The environment and energy committee for the national council (UREK-N), the lower house of the Swiss parliament, has this week voted in favour of a watered-down version of a plan to achieve net-zero emissions by 2050, considering a ban on fossil fuels excessive.

Through the vote the committee has rejected therefore the demand to ban fossil fuels without exceptions put forward by the Gletscher Initiative, a popular initiative supported by academics, MPs and civil society organisations allied under the association Klimaschutz Schweiz.

In principle the committee shares the 2050 net-zero goal, meaning reducing greenhouse gas emissions as far as possible and offsetting remaining emissions, it said, but from its point of view the demand of the initiative goes “too far and contains excessively drastic regulations”, particularly with regards to the ban of fossil fuels.

It has voted in favour of a so-called direct counter-proposal to the popular initiative that includes the goal of net-zero by 2050, but it tends to balance interests in reducing CO2 emissions from fossil fuels.

The committee has also continued to work on a so-called indirect, alterative proposal to the Gletscher Initiative, and approved a first draft in this week’s vote.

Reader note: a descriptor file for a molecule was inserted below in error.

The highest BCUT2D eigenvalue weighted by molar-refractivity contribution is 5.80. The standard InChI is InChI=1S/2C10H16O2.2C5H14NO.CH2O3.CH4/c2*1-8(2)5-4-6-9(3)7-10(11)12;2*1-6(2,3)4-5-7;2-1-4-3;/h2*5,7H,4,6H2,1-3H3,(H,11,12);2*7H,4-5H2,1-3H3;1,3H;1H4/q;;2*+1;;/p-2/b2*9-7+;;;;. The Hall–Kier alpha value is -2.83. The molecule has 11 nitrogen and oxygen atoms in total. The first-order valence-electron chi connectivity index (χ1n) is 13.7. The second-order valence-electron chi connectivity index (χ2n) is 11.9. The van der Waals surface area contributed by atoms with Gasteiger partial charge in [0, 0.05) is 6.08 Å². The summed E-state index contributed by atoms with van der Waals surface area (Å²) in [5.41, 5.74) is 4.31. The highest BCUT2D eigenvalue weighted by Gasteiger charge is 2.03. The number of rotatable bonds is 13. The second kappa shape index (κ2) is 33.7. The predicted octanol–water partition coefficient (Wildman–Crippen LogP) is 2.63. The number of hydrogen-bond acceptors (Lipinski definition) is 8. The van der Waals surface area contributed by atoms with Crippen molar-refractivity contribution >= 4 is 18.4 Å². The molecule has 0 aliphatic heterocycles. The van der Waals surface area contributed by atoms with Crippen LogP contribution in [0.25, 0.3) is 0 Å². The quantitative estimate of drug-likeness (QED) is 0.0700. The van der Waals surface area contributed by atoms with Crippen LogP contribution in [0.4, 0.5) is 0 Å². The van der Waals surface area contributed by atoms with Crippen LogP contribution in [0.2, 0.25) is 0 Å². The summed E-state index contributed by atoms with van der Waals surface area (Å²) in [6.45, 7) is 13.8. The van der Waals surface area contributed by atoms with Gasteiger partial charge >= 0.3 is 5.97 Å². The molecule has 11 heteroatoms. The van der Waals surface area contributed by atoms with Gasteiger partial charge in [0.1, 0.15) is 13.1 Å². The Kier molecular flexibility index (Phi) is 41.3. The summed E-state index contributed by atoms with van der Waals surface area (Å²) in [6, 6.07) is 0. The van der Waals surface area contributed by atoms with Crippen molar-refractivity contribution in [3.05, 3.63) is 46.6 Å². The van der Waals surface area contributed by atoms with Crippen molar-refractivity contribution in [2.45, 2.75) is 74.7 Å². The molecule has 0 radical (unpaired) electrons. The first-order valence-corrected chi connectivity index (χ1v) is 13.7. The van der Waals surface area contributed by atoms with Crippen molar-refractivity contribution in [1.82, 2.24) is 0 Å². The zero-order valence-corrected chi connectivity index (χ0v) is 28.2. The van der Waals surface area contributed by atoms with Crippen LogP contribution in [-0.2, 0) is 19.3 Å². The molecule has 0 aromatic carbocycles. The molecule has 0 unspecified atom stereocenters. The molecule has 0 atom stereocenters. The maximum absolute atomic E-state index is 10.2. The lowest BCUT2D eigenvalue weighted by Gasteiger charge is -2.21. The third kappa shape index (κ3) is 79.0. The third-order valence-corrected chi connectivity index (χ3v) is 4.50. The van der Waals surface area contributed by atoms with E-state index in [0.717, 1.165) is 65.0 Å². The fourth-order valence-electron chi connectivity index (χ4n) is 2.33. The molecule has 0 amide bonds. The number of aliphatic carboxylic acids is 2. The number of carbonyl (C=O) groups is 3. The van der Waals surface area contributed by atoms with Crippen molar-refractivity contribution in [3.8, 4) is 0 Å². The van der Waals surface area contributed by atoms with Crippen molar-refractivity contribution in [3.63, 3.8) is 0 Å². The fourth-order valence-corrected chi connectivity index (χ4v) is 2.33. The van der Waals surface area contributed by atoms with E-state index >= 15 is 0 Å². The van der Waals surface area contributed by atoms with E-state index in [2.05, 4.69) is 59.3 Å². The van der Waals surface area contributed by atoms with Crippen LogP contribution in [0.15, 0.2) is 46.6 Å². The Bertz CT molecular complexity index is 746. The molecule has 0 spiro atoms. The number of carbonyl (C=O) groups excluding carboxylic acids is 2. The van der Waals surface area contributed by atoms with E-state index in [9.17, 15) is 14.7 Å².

Deliberations will continue in the next quarter, so that the national council can decide on the committee’s draft in the summer session this year.

With the second counter-proposal, submitted in December, the committee underlined that the use of fossil fuels is to be reduced to an extent that is technically possible, economically viable and compatible with “the security of the country and the protection of the population.”

According to the plan, the impact of man-made greenhouse gas emissions on the climate must be offset by 2050 at the latest, with interim targets set in line with the Paris Agreement and with the latest scientific data.

The revised law presented by the committee with the so-called indirect counter-proposal to the popular initiative will only enter into force if the popular initiative is withdrawn or rejected in a referendum.

This week the committee has also voted against establishing a linear reduction of emissions as foreseen in a previous proposal by the government.

The reduction by a fixed annual amount, as envisioned in the government’s draft, falls short of taking into account technical development and the requirements of different industries, it said.

Last August the government passed its alternative proposal to the Gletscher Initiative, supporting the pursuit of net-zero greenhouse gas emissions by 2050 but waiving the ban on fossil fuels.

The cabinet opted for the counter-proposal after the popular vote last June rejected the revised CO2 law to halve emissions by 2030 on the path to climate neutrality by 2050.

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